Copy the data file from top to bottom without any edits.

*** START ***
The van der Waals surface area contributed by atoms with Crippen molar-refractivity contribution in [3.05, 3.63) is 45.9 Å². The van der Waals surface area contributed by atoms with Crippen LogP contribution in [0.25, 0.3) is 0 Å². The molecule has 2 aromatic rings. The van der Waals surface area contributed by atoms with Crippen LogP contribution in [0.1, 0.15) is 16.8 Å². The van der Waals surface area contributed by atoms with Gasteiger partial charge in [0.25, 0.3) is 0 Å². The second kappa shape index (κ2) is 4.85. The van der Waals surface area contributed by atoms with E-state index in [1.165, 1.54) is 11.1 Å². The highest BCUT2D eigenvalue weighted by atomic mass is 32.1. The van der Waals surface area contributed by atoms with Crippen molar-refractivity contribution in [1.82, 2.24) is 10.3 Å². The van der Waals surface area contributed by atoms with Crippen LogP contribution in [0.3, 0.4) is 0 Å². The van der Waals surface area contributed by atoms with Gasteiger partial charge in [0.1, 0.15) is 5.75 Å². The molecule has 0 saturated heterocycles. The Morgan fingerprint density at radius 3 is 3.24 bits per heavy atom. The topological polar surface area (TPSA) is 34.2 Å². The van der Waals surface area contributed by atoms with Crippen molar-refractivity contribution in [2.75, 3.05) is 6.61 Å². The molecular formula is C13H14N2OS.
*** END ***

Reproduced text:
The van der Waals surface area contributed by atoms with Crippen molar-refractivity contribution in [3.05, 3.63) is 45.9 Å². The van der Waals surface area contributed by atoms with Crippen LogP contribution in [0.25, 0.3) is 0 Å². The molecule has 2 aromatic rings. The van der Waals surface area contributed by atoms with Crippen LogP contribution in [0.1, 0.15) is 16.8 Å². The van der Waals surface area contributed by atoms with Gasteiger partial charge in [0.25, 0.3) is 0 Å². The second kappa shape index (κ2) is 4.85. The van der Waals surface area contributed by atoms with E-state index in [1.165, 1.54) is 11.1 Å². The highest BCUT2D eigenvalue weighted by atomic mass is 32.1. The van der Waals surface area contributed by atoms with Crippen molar-refractivity contribution in [1.82, 2.24) is 10.3 Å². The van der Waals surface area contributed by atoms with Crippen LogP contribution in [0.3, 0.4) is 0 Å². The van der Waals surface area contributed by atoms with Gasteiger partial charge in [0.1, 0.15) is 5.75 Å². The molecule has 0 saturated heterocycles. The Morgan fingerprint density at radius 3 is 3.24 bits per heavy atom. The topological polar surface area (TPSA) is 34.2 Å². The van der Waals surface area contributed by atoms with Crippen molar-refractivity contribution in [2.75, 3.05) is 6.61 Å². The molecular formula is C13H14N2OS.